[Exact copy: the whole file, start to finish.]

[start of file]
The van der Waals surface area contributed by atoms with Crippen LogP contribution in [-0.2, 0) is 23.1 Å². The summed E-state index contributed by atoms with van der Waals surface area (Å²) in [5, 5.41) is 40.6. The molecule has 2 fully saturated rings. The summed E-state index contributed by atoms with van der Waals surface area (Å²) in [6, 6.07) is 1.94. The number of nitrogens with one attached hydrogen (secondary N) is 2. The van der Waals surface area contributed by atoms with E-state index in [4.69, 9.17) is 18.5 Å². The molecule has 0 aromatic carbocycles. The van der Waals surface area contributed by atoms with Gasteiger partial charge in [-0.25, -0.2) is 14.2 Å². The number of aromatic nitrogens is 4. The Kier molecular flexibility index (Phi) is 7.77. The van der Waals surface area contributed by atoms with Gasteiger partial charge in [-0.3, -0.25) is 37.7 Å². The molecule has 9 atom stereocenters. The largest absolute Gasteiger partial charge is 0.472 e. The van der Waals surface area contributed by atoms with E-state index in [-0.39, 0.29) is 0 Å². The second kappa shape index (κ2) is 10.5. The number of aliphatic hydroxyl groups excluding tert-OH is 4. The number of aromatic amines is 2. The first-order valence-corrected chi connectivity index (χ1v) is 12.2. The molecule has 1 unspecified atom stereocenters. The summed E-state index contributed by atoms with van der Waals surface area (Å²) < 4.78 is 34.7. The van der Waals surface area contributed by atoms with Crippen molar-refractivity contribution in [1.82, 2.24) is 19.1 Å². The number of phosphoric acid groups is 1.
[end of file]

The van der Waals surface area contributed by atoms with Crippen LogP contribution in [-0.2, 0) is 23.1 Å². The summed E-state index contributed by atoms with van der Waals surface area (Å²) in [5, 5.41) is 40.6. The molecule has 2 fully saturated rings. The summed E-state index contributed by atoms with van der Waals surface area (Å²) in [6, 6.07) is 1.94. The number of nitrogens with one attached hydrogen (secondary N) is 2. The van der Waals surface area contributed by atoms with E-state index in [4.69, 9.17) is 18.5 Å². The molecule has 0 aromatic carbocycles. The van der Waals surface area contributed by atoms with Gasteiger partial charge in [-0.25, -0.2) is 14.2 Å². The number of aromatic nitrogens is 4. The Kier molecular flexibility index (Phi) is 7.77. The van der Waals surface area contributed by atoms with Gasteiger partial charge in [-0.3, -0.25) is 37.7 Å². The molecule has 9 atom stereocenters. The largest absolute Gasteiger partial charge is 0.472 e. The van der Waals surface area contributed by atoms with E-state index in [-0.39, 0.29) is 0 Å². The second kappa shape index (κ2) is 10.5. The number of aliphatic hydroxyl groups excluding tert-OH is 4. The number of aromatic amines is 2. The first-order valence-corrected chi connectivity index (χ1v) is 12.2. The molecule has 1 unspecified atom stereocenters. The summed E-state index contributed by atoms with van der Waals surface area (Å²) < 4.78 is 34.7. The van der Waals surface area contributed by atoms with Crippen molar-refractivity contribution in [1.82, 2.24) is 19.1 Å². The number of phosphoric acid groups is 1.